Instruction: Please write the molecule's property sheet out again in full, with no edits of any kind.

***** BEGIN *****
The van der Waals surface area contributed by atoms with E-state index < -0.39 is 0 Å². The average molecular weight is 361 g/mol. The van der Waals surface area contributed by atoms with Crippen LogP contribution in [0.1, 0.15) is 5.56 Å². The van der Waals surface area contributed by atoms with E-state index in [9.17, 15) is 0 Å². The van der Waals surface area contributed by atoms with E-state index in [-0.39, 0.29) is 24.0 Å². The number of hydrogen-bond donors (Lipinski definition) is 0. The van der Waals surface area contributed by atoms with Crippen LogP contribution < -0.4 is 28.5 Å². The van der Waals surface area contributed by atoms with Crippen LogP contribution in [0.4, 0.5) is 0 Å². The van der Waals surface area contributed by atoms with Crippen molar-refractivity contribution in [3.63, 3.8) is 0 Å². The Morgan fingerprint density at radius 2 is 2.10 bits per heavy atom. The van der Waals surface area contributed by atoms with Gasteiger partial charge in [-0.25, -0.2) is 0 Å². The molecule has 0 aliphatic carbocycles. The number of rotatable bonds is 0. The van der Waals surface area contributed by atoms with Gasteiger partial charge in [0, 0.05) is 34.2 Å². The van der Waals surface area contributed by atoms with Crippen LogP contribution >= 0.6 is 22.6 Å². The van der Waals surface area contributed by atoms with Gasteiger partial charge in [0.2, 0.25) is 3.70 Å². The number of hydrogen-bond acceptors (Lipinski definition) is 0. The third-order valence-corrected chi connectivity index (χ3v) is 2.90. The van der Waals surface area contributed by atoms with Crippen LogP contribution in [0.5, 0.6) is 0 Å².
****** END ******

The van der Waals surface area contributed by atoms with E-state index < -0.39 is 0 Å². The average molecular weight is 361 g/mol. The van der Waals surface area contributed by atoms with Crippen LogP contribution in [0.1, 0.15) is 5.56 Å². The van der Waals surface area contributed by atoms with E-state index in [9.17, 15) is 0 Å². The van der Waals surface area contributed by atoms with E-state index in [-0.39, 0.29) is 24.0 Å². The number of hydrogen-bond donors (Lipinski definition) is 0. The van der Waals surface area contributed by atoms with Crippen LogP contribution < -0.4 is 28.5 Å². The van der Waals surface area contributed by atoms with Crippen LogP contribution in [0.4, 0.5) is 0 Å². The van der Waals surface area contributed by atoms with Crippen molar-refractivity contribution in [3.63, 3.8) is 0 Å². The Morgan fingerprint density at radius 2 is 2.10 bits per heavy atom. The van der Waals surface area contributed by atoms with Gasteiger partial charge in [-0.25, -0.2) is 0 Å². The molecule has 0 aliphatic carbocycles. The number of rotatable bonds is 0. The van der Waals surface area contributed by atoms with Gasteiger partial charge in [0, 0.05) is 34.2 Å². The van der Waals surface area contributed by atoms with Crippen LogP contribution >= 0.6 is 22.6 Å². The van der Waals surface area contributed by atoms with Gasteiger partial charge in [0.2, 0.25) is 3.70 Å². The number of hydrogen-bond acceptors (Lipinski definition) is 0. The third-order valence-corrected chi connectivity index (χ3v) is 2.90. The van der Waals surface area contributed by atoms with Crippen LogP contribution in [0.5, 0.6) is 0 Å².